18. • The clearance of a drug in the liver is determined by hepatic blood flow and the extraction ratio of the drug in the liver • The extraction ratio (ER) refers to the proportion of a drug taken up from the hepatic arterial circulation into hepatocytes, making it available for subsequent metabolism. • For high ER drugs (e.g., morphine and propranolol), overall hepatic elimination is limited only by hepatic perfusion (blood flow). • In contrast, hepatic clearance of low ER drugs (e.g., diazepam, fluoxetine, or caffeine) is limited by intrinsic metabolic capacity of hepatic cells and the unbound fraction of the drug in plasma, and it would be changed little by changes in hepatic perfusion
  19. Hepatic drug metabolism • Phase I (oxidation, reduction, or hydrolysis) reactions that introduce more polar or reactive moieties into drug molecules • Carried out by the cytochrome P450 (CYP) family of enzymes • CYP3A4 (50–100%), CYP2A6 (54%), CYP2D6 (50%), and CYP2C9 (20%) are all increased during pregnancy • Leads to lower levels of Nifedipine, Indinavir, Glyburide • CYP1A2 and CYP2C19 appear to undergo a gradual decrease in activity with advancing gestation • Phase II (conjugation) reactions to glucuronic acid, sulfate, or other moieties that favour excretion into urine or bile • Uridine 5’-diphosphate glucuronosyltransferases (UGTs), is also altered during pregnancy, with a 200% increase in UGT1A4 activity during the first and second trimesters and a 300% increase during the third trimester • Lamotrigine levels are significantly reduced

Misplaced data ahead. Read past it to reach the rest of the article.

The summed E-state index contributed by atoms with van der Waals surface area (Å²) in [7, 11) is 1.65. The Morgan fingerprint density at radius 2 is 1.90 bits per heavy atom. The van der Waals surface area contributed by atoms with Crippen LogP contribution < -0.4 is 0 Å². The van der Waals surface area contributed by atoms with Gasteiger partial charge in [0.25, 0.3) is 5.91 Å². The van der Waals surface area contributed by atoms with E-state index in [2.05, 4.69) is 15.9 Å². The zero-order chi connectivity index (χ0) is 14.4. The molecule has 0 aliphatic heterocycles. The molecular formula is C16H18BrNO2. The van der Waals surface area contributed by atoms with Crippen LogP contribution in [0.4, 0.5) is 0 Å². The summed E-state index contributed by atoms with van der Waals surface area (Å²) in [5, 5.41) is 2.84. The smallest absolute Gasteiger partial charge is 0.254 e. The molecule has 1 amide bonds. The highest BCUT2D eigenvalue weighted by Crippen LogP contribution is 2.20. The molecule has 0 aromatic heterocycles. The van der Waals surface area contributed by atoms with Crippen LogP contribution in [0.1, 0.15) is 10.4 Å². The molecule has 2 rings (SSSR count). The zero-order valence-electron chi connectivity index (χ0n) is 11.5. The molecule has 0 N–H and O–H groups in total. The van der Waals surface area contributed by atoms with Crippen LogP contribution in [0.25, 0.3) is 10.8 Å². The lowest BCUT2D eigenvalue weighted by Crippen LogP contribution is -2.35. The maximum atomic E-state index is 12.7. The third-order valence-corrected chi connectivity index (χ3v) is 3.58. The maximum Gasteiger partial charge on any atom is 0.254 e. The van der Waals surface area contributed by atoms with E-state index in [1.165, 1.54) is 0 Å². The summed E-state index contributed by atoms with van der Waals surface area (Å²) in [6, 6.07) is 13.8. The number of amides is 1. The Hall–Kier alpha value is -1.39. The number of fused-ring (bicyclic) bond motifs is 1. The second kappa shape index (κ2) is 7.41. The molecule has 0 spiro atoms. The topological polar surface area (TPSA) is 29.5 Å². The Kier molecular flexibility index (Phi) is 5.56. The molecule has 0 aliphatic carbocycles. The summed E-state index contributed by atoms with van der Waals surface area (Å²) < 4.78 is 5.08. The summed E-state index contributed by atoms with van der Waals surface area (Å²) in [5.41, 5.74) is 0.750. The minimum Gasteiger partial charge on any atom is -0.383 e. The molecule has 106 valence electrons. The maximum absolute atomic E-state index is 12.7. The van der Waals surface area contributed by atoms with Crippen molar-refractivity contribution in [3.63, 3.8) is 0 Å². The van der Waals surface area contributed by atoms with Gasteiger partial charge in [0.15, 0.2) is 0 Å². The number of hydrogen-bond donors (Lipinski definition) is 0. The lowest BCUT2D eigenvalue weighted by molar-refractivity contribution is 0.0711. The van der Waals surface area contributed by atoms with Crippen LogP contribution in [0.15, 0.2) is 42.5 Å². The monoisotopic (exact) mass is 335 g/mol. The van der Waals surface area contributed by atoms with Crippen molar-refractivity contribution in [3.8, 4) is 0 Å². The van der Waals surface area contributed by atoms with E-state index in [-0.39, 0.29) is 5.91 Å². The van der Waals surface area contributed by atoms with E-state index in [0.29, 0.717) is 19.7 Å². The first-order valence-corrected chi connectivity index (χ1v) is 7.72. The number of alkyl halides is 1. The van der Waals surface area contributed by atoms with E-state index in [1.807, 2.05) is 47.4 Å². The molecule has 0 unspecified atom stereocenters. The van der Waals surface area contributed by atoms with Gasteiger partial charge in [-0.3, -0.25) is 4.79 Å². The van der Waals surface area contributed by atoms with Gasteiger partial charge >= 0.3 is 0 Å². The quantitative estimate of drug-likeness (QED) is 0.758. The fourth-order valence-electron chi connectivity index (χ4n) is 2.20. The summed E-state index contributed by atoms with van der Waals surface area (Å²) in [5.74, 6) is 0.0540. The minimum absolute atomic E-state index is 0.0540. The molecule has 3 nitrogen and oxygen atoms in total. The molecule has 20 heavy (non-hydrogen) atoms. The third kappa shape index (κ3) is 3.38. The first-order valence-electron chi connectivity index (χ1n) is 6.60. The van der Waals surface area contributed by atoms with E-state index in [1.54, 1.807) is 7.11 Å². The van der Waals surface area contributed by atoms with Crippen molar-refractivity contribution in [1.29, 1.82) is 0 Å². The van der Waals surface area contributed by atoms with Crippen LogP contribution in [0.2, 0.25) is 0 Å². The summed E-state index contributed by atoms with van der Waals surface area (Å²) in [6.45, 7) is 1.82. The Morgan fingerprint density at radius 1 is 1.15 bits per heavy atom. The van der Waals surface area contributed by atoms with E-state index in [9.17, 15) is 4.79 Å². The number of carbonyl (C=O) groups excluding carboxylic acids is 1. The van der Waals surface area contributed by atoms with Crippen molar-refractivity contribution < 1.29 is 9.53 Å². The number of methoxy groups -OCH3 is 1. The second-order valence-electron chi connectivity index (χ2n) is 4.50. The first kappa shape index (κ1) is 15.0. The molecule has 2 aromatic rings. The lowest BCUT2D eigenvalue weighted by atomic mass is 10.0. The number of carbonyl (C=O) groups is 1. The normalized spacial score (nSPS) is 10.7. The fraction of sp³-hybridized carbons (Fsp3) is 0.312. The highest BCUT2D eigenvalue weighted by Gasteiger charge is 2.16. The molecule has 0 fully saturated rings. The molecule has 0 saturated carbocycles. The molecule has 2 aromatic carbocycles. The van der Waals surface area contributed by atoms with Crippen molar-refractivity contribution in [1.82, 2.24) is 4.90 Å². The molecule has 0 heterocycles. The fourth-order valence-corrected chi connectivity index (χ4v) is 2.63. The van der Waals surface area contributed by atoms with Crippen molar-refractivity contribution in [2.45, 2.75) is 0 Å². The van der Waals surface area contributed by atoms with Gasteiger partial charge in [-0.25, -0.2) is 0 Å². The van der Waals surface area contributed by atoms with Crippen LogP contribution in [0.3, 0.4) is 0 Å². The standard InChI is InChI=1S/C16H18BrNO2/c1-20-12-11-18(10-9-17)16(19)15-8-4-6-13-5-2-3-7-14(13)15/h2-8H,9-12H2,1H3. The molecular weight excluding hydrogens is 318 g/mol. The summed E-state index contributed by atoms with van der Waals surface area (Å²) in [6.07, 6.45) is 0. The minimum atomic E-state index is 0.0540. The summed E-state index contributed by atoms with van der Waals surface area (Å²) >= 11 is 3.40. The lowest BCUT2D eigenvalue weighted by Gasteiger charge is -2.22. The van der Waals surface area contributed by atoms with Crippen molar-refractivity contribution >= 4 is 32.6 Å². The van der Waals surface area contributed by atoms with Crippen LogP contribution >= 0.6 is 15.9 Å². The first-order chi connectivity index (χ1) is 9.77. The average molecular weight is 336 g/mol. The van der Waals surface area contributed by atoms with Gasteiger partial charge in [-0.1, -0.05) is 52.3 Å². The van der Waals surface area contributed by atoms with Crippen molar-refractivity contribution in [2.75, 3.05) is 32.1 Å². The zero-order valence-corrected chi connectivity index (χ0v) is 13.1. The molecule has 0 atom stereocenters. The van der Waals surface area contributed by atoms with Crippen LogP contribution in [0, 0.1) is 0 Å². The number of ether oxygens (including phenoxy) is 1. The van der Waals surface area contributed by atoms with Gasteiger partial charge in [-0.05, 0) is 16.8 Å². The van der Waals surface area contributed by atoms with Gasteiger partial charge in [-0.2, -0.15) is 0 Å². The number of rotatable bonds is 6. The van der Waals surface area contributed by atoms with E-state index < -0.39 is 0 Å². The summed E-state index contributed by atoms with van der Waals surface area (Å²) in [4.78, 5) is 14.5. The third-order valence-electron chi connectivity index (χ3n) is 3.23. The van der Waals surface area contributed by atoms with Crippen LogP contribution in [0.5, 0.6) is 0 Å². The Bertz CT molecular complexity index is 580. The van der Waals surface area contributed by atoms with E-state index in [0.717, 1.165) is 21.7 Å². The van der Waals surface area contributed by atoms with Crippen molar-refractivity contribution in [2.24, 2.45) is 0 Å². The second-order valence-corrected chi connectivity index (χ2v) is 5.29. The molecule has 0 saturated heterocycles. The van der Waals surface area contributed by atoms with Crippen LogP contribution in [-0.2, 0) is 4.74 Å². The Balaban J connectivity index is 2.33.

20. Variations in metabolism • Metabolic enzyme activity is highly variable, affected by • Ethnicity • Gender • Age • enzyme polymorphisms • Certain enzymes are involved in the metabolism of numerous drugs and create a potential for co-administered medications to impact drug clearance • PK of nifedipine, used for tocolysis, noted differences in drug clearance due to genetic variability in a specific allele of the CYP3A5 coding gene • 17-hydroxyprogesterone caproate (17-OHPC) (a drug used to prevent preterm delivery) modestly increased the activity of CYP2C19. • It follows that dosage of CYP2C19 substrates, for example, tricyclic antidepressants, proton pump inhibitors, and propranolol, may have to be increased
  21. Summary of metabolism For drugs with a narrow therapeutic window, an increased clearance during pregnancy can lead to sub- therapeutic concentrations and worsening disease control Conversely, to avoid increased toxicity, drug doses may need to be adjusted in the postpartum period, when pregnancy-related metabolic enzyme activity changes resolve
  22. Drug elimination • Renal drug excretion depends on GFR, tubular secretion, and reabsorption • GFR is 50% higher by the first trimester and continues to increase until the last week of pregnancy • If a drug is solely excreted by glomerular filtration, its renal clearance is expected to parallel changes in GFR during pregnancy. • For example, cefazolin and clindamycin exhibit increased renal elimination during pregnancy • Differences in renal tubular transport (secretion or reabsorption) can result in differing effects on renally cleared drugs • clearance of lithium is doubled during the third trimester compared to preconception • digoxin, which is 80% renally-cleared, is merely 20–30% higher during the third trimester compared to postpartum • clearance of atenolol is only 12% higher across pregnancy